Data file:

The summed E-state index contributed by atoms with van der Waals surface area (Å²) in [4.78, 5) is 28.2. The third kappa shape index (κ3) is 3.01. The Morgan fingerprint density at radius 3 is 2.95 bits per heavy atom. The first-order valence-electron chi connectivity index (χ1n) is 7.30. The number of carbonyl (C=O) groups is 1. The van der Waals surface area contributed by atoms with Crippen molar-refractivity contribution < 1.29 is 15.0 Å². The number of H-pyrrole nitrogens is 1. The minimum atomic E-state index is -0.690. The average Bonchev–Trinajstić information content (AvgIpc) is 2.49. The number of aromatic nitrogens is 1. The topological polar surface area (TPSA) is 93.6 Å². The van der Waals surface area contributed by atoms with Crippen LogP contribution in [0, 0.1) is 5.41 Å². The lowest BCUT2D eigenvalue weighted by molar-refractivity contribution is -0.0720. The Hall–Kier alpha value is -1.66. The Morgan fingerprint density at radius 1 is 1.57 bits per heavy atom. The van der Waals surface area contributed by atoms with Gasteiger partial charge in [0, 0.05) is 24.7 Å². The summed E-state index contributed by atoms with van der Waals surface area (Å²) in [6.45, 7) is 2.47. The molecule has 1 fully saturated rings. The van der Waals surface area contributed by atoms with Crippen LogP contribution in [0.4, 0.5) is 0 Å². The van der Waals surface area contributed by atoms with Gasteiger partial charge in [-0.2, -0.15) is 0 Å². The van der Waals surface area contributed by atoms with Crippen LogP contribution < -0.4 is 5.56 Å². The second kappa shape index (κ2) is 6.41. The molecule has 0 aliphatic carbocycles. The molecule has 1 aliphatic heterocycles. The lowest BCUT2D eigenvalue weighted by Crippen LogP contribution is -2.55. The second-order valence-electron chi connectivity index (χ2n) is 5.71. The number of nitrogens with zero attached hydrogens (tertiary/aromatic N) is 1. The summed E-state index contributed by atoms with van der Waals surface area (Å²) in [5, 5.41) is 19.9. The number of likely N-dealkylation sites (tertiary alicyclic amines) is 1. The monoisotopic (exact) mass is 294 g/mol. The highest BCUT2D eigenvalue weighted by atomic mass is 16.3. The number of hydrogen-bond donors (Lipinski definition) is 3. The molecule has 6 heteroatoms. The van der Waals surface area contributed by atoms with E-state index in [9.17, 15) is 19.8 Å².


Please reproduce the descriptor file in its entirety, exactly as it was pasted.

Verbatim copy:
The summed E-state index contributed by atoms with van der Waals surface area (Å²) in [4.78, 5) is 28.2. The third kappa shape index (κ3) is 3.01. The Morgan fingerprint density at radius 3 is 2.95 bits per heavy atom. The first-order valence-electron chi connectivity index (χ1n) is 7.30. The number of carbonyl (C=O) groups is 1. The van der Waals surface area contributed by atoms with Crippen molar-refractivity contribution < 1.29 is 15.0 Å². The number of H-pyrrole nitrogens is 1. The minimum atomic E-state index is -0.690. The average Bonchev–Trinajstić information content (AvgIpc) is 2.49. The number of aromatic nitrogens is 1. The topological polar surface area (TPSA) is 93.6 Å². The van der Waals surface area contributed by atoms with Crippen LogP contribution in [0, 0.1) is 5.41 Å². The lowest BCUT2D eigenvalue weighted by molar-refractivity contribution is -0.0720. The Hall–Kier alpha value is -1.66. The Morgan fingerprint density at radius 1 is 1.57 bits per heavy atom. The van der Waals surface area contributed by atoms with Gasteiger partial charge in [0, 0.05) is 24.7 Å². The summed E-state index contributed by atoms with van der Waals surface area (Å²) in [6.45, 7) is 2.47. The molecule has 1 fully saturated rings. The van der Waals surface area contributed by atoms with Crippen LogP contribution in [0.4, 0.5) is 0 Å². The van der Waals surface area contributed by atoms with Gasteiger partial charge in [-0.2, -0.15) is 0 Å². The van der Waals surface area contributed by atoms with Crippen LogP contribution < -0.4 is 5.56 Å². The second kappa shape index (κ2) is 6.41. The molecule has 0 aliphatic carbocycles. The molecule has 1 aliphatic heterocycles. The lowest BCUT2D eigenvalue weighted by Crippen LogP contribution is -2.55. The second-order valence-electron chi connectivity index (χ2n) is 5.71. The number of nitrogens with zero attached hydrogens (tertiary/aromatic N) is 1. The summed E-state index contributed by atoms with van der Waals surface area (Å²) in [5, 5.41) is 19.9. The number of likely N-dealkylation sites (tertiary alicyclic amines) is 1. The monoisotopic (exact) mass is 294 g/mol. The highest BCUT2D eigenvalue weighted by atomic mass is 16.3. The number of hydrogen-bond donors (Lipinski definition) is 3. The molecule has 6 heteroatoms. The van der Waals surface area contributed by atoms with E-state index in [9.17, 15) is 19.8 Å².